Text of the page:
The circuit court denied Sylvis's petition for writ of habeas corpus on 22 October 2004.   It ruled that Sylvis's statements were admissible as former testimony, statements against interest, and admissions under section 90.803(18), and that such admissions constituted “indirect evidence sufficient to support revocation of supervised release.”   Sylvis's motion to alter or amend the denial was denied 16 December 2004.   Sylvis filed a timely notice of appeal.

 Because the appealed order was entered in a review proceeding in circuit court, Sylvis may seek relief only by certiorari.  Sheley v. Florida Parole Comm'n, 703 So.2d 1202, 1204 (Fla. 1st DCA 1997), aff'd, 720 So.2d 216 (Fla.1998).  “[O]nce an inmate has had a full review on the merits of a Parole Commission order in the circuit court, he or she is not entitled to a second plenary appeal of the order in the district court.”  Sheley, 720 So.2d at 218;  see also Mabrey v. Florida Parole Comm'n, 858 So.2d 1176, 1181 (Fla. 2d DCA 2003).  Rule 9.040(c) of the Florida Rules of Appellate Procedure provides that “[i]f a party seeks an improper remedy, the cause shall be treated as if the proper remedy has been sought.”   See Sheley, 703 So.2d at 1204.   Accordingly, we treat Sylvis's appeal as a petition for writ of certiorari.  Id. at 1205;  Fla. R.App. P. 9.030(b)(2).

 This court's “second-tier” review is limited to two considerations:  whether the circuit court afforded procedural due process and whether the circuit court applied the correct law.  Miami-Dade County v. Omnipoint Holdings, Inc., 863 So.2d 195, 199 (Fla.2003);  Sheley, 703 So.2d 1202;  see also Mabrey, 858 So.2d at 1181.   Certiorari review considers whether the lower court departed from the essential requirements of law.   Mabrey, 858 So.2d at 1181.   A ruling departs from the essential requirements of law when it violates a clearly established principle of law, resulting in a miscarriage of justice.  Id. The departure must be more than a simple legal error to justify issuing a writ of certiorari.  Allstate Ins. Co. v. Kaklamanos, 843 So.2d 885, 889 (Fla.2003).   It is inappropriate to exercise certiorari review when the district court merely disagrees with the interpretation of a circuit court sitting in its appellate capacity.  Id. at 889-90.   The court may either deny the petition for writ of certiorari, or grant it and quash the order denying the petition for writ of habeas corpus.   Tedder, 842 So.2d at 1025.  “It may not enter judgment on the merits, or direct the lower tribunal to enter any particular order.”  Id.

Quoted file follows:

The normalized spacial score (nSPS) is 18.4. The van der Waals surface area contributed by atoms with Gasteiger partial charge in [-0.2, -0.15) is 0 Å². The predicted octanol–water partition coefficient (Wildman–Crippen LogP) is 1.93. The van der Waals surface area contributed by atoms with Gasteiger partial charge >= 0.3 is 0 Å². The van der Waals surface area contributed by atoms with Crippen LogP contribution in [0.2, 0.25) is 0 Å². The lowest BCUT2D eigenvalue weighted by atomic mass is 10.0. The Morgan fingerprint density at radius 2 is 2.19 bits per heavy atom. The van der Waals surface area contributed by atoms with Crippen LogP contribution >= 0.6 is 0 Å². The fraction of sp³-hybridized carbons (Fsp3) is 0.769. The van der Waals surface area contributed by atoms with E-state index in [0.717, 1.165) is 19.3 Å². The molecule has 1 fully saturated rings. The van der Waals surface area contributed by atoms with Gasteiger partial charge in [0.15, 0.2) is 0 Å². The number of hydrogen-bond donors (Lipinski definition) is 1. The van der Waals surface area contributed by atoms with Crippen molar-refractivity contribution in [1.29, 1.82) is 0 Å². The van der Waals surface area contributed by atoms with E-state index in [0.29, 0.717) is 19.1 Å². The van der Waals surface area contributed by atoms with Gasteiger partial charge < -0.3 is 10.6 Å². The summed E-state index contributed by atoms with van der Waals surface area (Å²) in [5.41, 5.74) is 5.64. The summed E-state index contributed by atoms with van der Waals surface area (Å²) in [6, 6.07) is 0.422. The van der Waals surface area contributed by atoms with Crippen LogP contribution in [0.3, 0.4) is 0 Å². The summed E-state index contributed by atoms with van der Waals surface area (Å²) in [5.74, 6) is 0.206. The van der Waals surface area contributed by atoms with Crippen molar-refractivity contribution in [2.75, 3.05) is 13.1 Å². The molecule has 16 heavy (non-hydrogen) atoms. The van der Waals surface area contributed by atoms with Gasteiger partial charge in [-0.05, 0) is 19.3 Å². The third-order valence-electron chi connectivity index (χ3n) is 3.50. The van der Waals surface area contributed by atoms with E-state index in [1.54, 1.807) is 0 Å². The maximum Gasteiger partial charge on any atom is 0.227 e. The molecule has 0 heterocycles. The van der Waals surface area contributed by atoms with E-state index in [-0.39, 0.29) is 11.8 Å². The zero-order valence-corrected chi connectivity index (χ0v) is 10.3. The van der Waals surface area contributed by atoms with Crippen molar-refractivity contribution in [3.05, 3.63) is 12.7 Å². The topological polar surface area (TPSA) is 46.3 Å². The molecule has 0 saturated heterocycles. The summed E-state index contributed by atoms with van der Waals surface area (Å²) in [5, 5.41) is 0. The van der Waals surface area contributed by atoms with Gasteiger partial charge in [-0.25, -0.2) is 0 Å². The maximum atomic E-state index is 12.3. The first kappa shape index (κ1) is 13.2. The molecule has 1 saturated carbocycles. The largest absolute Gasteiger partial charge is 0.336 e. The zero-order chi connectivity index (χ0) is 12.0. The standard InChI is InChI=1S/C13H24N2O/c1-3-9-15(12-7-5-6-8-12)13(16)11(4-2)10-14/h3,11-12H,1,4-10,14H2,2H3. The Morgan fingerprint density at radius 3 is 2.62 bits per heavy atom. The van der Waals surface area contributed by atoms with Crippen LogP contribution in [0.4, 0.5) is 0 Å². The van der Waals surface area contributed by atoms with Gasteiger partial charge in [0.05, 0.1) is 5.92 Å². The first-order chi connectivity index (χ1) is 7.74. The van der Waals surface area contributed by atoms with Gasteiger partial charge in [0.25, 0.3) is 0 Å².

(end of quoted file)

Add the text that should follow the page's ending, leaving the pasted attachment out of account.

In this case, the circuit court sat as an appellate court to review the FPC's findings at Sylvis's second hearing.   The trial court ruled that there was a legal basis for the admission of the evidence against Sylvis and that his probation could be revoked based upon the tape and his own testimony.   Further, we recognize that probation revocation hearings need not meet the strict requirements of criminal trials.  Johnson v. State, 776 So.2d 1024, 1025 (Fla. 1st DCA 2001).   For example, hearsay evidence is admissible in violation of probation hearings, although it cannot provide the sole basis for revocation.  Morris v. State, 727 So.2d 975, 976 (Fla. 5th DCA 1999).   Nevertheless, a parolee's admission is direct evidence from which a court can properly find him in violation.  E.P. v. State, 901 So.2d 193, 196 (Fla. 4th DCA 2005).

Having reviewed the record on appeal and the applicable law, we conclude that the circuit court did not depart from the essential requirements of law when it denied Sylvis's petition for writ of habeas corpus.



1.   Fla. R.App. P. 9.030(b)(2).


SHARP, W., and MONACO, JJ., concur.